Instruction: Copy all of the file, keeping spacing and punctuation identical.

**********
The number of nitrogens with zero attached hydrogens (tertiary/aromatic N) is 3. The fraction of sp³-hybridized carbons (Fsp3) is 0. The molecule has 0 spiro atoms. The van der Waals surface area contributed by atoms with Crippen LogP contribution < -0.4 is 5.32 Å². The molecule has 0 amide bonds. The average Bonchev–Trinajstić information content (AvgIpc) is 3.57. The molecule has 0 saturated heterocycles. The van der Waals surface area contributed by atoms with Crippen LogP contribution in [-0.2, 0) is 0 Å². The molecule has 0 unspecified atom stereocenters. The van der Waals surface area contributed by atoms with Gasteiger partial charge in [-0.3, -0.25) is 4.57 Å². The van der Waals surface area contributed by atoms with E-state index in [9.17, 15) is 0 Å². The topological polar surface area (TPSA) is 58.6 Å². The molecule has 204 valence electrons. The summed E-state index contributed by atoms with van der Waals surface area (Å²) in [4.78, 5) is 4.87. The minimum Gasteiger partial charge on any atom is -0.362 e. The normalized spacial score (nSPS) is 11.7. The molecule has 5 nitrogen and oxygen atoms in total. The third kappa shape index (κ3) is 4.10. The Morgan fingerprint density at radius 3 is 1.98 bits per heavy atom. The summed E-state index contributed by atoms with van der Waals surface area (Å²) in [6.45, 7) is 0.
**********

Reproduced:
The number of nitrogens with zero attached hydrogens (tertiary/aromatic N) is 3. The fraction of sp³-hybridized carbons (Fsp3) is 0. The molecule has 0 spiro atoms. The van der Waals surface area contributed by atoms with Crippen LogP contribution < -0.4 is 5.32 Å². The molecule has 0 amide bonds. The average Bonchev–Trinajstić information content (AvgIpc) is 3.57. The molecule has 0 saturated heterocycles. The van der Waals surface area contributed by atoms with Crippen LogP contribution in [-0.2, 0) is 0 Å². The molecule has 0 unspecified atom stereocenters. The van der Waals surface area contributed by atoms with Gasteiger partial charge in [-0.3, -0.25) is 4.57 Å². The van der Waals surface area contributed by atoms with E-state index in [9.17, 15) is 0 Å². The topological polar surface area (TPSA) is 58.6 Å². The molecule has 204 valence electrons. The summed E-state index contributed by atoms with van der Waals surface area (Å²) in [4.78, 5) is 4.87. The minimum Gasteiger partial charge on any atom is -0.362 e. The normalized spacial score (nSPS) is 11.7. The molecule has 5 nitrogen and oxygen atoms in total. The third kappa shape index (κ3) is 4.10. The Morgan fingerprint density at radius 3 is 1.98 bits per heavy atom. The summed E-state index contributed by atoms with van der Waals surface area (Å²) in [6.45, 7) is 0.